Fomba Fatimata Niambali, a member of Mali’s parliament, blogs on progress to stop Female Genital Mutilation (FGM) in West Africa and why organisations such as Plan International and communities must be involved in the fight.
3 February 2015: Over the past 10 years, many disasters have occurred in West Africa. For most, responses took place and issues were resolved.
However, a big disaster is still happening and with unimaginable consequences among a vulnerable population: our daughters.
Female Genital Mutilation (FGM) is a common practice in many countries in West Africa, including mine. It can have devastating consequences on victims, including life-long psychological and physical trauma.
Numbers are still high, despite the heartbreaking stories shared by girls and women who have undergone FGM.
A few weeks ago, I read an article about a girl who suffered FGM.
“I cannot explain the feeling of terror that runs through the mind of an excised girl when thinking of the upcoming wedding. On the day of their wedding, brides undergo another painful ‘surgery’ to reverse the infibulation to allow consummation of marriage,” she said.
“In most cases, intervention is done by a traditional practitioner without any anaesthesia or little care for hygiene. Sometimes it is performed on the floor in the bathroom. It is only after completing this procedure that an excised girl is considered ‘free’. She usually has her first sexual experience the same night.”
How far have we gone?
In 2014, the prevalenceof FGM in Mali was 85% for women aged 15 to 49 and 84% of girls from 0 to 14 . When you read other research reports, for instance, in Guinea-Bissau, 94.5% of girls and women have undergone FGM in the region of Gabu and 92.8% in Bafata region. In Sierra Leone the rate is of 88.6%.
As Chair of the Parliamentary Network Against Violence Against Women and Girls, I wonder: “How far have we gone?"
For me, figures should be disaggregated to allow a better reading of the current situation. It would be critical to see which girls and generations are the most affected.
If in a given figure less than a quarter represents girls aged between 5-12, it would probably mean that efforts are ongoing and huge change has been made over the last 15 years. These efforts must continue until we approach zero cases.
Yet, much of this is about overcoming traditional beliefs. It might seem a big challenge, but it is possible.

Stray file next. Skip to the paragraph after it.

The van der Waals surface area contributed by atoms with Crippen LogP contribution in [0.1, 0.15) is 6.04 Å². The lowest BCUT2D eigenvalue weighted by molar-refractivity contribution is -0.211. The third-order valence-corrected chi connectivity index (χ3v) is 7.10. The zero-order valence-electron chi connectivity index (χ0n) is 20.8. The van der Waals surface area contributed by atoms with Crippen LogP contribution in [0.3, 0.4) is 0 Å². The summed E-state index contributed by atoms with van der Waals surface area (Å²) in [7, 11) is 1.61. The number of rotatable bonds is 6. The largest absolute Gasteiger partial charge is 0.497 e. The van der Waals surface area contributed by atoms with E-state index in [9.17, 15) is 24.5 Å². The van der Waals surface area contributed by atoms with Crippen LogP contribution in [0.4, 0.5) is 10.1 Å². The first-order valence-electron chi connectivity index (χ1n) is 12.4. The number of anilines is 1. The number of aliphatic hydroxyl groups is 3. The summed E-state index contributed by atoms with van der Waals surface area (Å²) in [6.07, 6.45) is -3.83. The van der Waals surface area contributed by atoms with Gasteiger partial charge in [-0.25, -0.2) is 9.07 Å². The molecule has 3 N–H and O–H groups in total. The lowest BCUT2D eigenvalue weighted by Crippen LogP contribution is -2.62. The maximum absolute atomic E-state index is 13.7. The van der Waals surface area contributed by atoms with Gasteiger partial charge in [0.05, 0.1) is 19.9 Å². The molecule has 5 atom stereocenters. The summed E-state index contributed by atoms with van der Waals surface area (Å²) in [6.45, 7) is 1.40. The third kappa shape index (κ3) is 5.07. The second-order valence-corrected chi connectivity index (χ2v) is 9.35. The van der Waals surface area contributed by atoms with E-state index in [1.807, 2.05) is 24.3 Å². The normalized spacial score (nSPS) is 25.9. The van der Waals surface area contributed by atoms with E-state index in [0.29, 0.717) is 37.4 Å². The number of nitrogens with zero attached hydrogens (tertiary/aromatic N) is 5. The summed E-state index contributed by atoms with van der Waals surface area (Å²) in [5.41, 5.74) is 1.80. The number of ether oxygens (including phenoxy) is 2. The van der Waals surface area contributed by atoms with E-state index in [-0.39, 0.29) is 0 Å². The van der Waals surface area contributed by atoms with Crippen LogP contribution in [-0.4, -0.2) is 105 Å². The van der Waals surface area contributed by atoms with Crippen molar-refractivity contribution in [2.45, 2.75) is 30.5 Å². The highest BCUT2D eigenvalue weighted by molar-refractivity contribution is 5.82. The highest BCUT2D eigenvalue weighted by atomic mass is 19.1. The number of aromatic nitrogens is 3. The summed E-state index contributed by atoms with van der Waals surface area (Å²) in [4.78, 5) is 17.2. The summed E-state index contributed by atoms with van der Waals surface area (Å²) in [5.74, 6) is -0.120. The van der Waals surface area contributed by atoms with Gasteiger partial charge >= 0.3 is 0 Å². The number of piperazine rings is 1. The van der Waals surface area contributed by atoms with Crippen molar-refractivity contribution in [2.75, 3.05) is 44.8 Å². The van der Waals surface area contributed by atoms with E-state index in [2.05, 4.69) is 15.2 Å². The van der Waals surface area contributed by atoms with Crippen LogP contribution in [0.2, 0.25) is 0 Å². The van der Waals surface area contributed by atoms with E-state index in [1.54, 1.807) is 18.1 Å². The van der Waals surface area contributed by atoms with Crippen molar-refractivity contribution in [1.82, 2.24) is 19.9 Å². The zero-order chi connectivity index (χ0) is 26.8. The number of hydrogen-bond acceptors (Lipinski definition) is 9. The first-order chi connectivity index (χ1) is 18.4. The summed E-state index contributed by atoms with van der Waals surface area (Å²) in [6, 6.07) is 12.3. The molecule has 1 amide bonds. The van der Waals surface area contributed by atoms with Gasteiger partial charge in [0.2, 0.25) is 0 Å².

Projects are often implemented and they run from 3 to 5 years, which does not give much time to see results. Figures are quantitative, so what about the quality, the change of minds?
Reaching across generations
Only the transfer of awareness from one generation to another will allow the practice to be questioned and eventually stopped.
Many issues have been raised such as health, but communities have turned to more hygienic methods.
People try to avoid social stigma, and that is where suggestions must be made.
A mother will prefer to have her daughter undergo FGM in a safe, sterile environment so she will find a husband, to ensure she is successful in business and to stop her from being a laughingstock in the community.
The challenge here is to understand and take into account the way communities who practice FGM works, thinks and interacts. A methodology that ensures the whole community is responsive to our messages is the winning one.
Again, laws are not enough, as it is more to do with communities themselves.
A new approach
The approach used by our partners for development, such as child rights organisation Plan International, seems to be working.
The ‘child to child’ and ‘child to parent’ approach allows girls to raise awareness and promote their rights among themselves and with their parents, using methods that are creative and do not offend people’s sensitivities, such as acting, drawing, poetry, songs.
It has helped many girls express themselves in public and share their experiences without fear and embarrassment.
It is important that communities are involved from the start to avoid creating new stigmatised groups among them, while children, women, traditional practitioners, traditional and religious leaders, health workers, authorities, teachers, local organisations, non-governmental organisations and policy makers should take part in the fight against FGM.
Patience and real commitment is essential if we are to significantly reduce FGM cases. The road is still long, but there must be a willingness to change and it must begin now. Helping our girls to escape FGM must be a priority.
Therefore, I call on all stakeholders and partners to continue to raise awareness throughout communities.
We need to ensure the views of communities are heard too and we can only get them to listen to us and, in turn, change their behaviour if we understand their logic. For that, we need tact, time and patience.
Of course, young people have their part to play in the fight against FGM too and we must empower them to come up with their own suggestions and ideas. Our role is to support them, so we ensure a positive change is made for our girls.
International Day of Zero Tolerance to Female Genital Mutilation** is marked on 6 February each year.
* Facts from WHO
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